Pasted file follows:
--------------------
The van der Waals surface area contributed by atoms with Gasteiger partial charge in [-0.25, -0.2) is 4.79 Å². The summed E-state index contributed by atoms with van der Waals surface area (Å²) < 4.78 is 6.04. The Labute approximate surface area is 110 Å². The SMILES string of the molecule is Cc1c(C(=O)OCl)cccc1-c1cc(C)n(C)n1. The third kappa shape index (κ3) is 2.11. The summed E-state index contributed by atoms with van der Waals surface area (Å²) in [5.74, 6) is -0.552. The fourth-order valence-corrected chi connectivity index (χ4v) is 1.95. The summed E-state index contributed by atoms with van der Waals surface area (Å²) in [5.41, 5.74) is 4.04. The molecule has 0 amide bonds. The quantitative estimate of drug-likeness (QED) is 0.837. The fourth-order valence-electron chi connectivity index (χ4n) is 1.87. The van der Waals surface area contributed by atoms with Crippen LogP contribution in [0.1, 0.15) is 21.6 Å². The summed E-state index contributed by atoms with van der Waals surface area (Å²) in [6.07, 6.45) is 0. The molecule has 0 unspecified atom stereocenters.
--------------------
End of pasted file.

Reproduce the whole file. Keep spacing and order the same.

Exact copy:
The van der Waals surface area contributed by atoms with Gasteiger partial charge in [-0.25, -0.2) is 4.79 Å². The summed E-state index contributed by atoms with van der Waals surface area (Å²) < 4.78 is 6.04. The Labute approximate surface area is 110 Å². The SMILES string of the molecule is Cc1c(C(=O)OCl)cccc1-c1cc(C)n(C)n1. The third kappa shape index (κ3) is 2.11. The summed E-state index contributed by atoms with van der Waals surface area (Å²) in [5.74, 6) is -0.552. The fourth-order valence-corrected chi connectivity index (χ4v) is 1.95. The summed E-state index contributed by atoms with van der Waals surface area (Å²) in [5.41, 5.74) is 4.04. The molecule has 0 amide bonds. The quantitative estimate of drug-likeness (QED) is 0.837. The fourth-order valence-electron chi connectivity index (χ4n) is 1.87. The van der Waals surface area contributed by atoms with Crippen LogP contribution in [0.1, 0.15) is 21.6 Å². The summed E-state index contributed by atoms with van der Waals surface area (Å²) in [6.07, 6.45) is 0. The molecule has 0 unspecified atom stereocenters.